Skip Navigation
NPR News
This image released by Ralph Lauren shows American hockey player Zach Parise wearing the official uniform that Team USA will wear during opening ceremonies for the 2014 Winter Olympics in Sochi, Russia. (AP)

Golden Or Not? Tell Us What You Think Of New U.S. Olympic Uniforms

Jan 23, 2014

See this

In this image provided by Loudmouth Golf, members of Norway's Men's Olympic Curling Team are shown in uniform.

Share this


We're not exactly fashionistas here at The Two-Way, but even with our skewed sense of style, we're not sure what to make of the Ralph Lauren-designed uniforms to be worn by the U.S. Olympic team at the opening ceremony in Sochi on Feb. 7.

As one of our colleagues said, the uniform "looks like something your grandmother would knit you for Christmas." CBS Sports made a similar observation: "It's almost like an ugly Christmas sweater vest mixed with some yoga pants."

Gawker called the red, white and blue cardigan sweater with alpaca earflap hat and sweatpants "hideously ugly." The Today show was kinder, describing the "knit patchwork cardigans" as featuring "a classic color palette of red, white and navy" that is "quite patriotic."

At the time of the 2012 Summer Olympics held in London, the U.S. uniforms (also designed by Ralph Lauren) sparked controversy, too. As The Two-Way's Eyder Peralta reported at the time, it had mainly to do with the clothing being made in China instead of the U.S. That concern has been remedied this time around, so regardless of how you feel about the look of the latest uniforms, you can be assured they are "Made in USA."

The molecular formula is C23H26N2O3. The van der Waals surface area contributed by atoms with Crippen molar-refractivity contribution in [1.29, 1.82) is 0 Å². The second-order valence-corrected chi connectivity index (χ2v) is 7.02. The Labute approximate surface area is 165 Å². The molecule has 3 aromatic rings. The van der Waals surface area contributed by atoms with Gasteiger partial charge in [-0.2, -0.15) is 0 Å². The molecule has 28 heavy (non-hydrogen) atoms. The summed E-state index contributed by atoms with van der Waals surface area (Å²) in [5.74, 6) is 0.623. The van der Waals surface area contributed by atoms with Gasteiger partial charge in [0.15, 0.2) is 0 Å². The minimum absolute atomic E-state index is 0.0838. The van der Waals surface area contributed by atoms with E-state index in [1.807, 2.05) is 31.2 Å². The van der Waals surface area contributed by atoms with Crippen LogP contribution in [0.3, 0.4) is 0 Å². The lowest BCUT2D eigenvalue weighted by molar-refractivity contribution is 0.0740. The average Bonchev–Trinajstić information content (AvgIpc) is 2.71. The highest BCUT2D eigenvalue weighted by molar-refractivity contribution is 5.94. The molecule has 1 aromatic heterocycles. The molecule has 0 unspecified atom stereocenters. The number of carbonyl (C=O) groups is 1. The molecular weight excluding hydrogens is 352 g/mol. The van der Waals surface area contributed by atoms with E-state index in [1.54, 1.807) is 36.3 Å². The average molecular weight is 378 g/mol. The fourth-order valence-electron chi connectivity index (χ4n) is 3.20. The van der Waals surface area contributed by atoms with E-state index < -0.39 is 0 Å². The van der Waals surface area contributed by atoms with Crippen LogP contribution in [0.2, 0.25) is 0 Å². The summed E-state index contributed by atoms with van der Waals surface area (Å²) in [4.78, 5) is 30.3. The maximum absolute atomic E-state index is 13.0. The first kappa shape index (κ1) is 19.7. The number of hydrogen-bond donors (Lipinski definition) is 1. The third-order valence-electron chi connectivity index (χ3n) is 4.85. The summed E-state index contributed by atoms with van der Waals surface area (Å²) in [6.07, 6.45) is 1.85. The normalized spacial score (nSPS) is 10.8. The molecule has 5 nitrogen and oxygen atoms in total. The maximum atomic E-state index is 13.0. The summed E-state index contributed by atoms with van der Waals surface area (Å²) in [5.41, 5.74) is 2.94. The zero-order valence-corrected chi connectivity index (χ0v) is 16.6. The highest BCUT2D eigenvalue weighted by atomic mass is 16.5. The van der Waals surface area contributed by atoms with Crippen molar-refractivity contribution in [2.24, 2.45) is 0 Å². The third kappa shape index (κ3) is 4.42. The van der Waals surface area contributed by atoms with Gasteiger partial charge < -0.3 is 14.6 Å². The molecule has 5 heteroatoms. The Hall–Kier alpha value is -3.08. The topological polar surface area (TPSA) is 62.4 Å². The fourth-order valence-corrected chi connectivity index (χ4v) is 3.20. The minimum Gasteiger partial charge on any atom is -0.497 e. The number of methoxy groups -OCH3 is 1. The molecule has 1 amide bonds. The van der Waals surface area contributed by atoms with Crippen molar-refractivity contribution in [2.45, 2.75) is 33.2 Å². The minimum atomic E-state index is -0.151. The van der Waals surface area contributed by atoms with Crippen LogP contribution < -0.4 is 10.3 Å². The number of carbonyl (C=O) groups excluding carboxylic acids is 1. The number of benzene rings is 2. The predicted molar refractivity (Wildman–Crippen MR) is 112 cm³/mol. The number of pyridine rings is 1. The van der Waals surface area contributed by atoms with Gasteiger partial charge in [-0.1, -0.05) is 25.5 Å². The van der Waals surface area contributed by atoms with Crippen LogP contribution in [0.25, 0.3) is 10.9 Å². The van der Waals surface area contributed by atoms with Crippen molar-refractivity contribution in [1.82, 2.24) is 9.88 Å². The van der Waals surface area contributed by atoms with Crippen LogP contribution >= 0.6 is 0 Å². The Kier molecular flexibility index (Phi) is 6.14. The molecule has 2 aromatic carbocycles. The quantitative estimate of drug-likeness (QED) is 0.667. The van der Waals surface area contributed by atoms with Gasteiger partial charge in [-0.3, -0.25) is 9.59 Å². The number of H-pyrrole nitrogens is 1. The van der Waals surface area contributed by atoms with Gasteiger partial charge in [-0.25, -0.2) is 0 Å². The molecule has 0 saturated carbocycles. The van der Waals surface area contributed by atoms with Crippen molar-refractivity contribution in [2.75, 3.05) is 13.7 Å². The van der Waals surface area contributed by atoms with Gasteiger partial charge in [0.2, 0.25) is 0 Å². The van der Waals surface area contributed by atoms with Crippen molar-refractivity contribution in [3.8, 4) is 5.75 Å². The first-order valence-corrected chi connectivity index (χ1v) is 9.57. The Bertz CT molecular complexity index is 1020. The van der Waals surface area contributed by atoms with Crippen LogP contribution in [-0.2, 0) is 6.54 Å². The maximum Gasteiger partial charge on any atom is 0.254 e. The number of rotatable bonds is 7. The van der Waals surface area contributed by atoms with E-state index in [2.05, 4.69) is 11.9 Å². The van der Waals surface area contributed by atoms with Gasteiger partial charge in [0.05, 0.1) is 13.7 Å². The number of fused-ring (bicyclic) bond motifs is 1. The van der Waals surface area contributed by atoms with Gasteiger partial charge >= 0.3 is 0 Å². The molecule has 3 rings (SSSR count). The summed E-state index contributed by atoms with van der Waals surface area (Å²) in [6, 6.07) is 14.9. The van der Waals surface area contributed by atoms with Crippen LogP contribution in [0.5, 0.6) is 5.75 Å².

While the U.S. team might not be entirely happy with the choice of apparel (although we've heard no specific complaints), it clearly could be worse, as evidenced by the Norwegian curling team's uniform, or the uniform worn by Spanish athletes in 2012.

Even so, we understand that these things are subjective, so we're looking for input from our readers. You can vote in the poll below:

You can follow NPR's coverage of the Sochi Olympics at our new blog, The Edge.

Copyright 2014 NPR. To see more, visit http://www.npr.org/.

Missing some content? Check the source: NPR
Copyright(c) 2014, NPR

Visitor comments

on:

NCPR is supported by:

This is a Visitor-Supported website.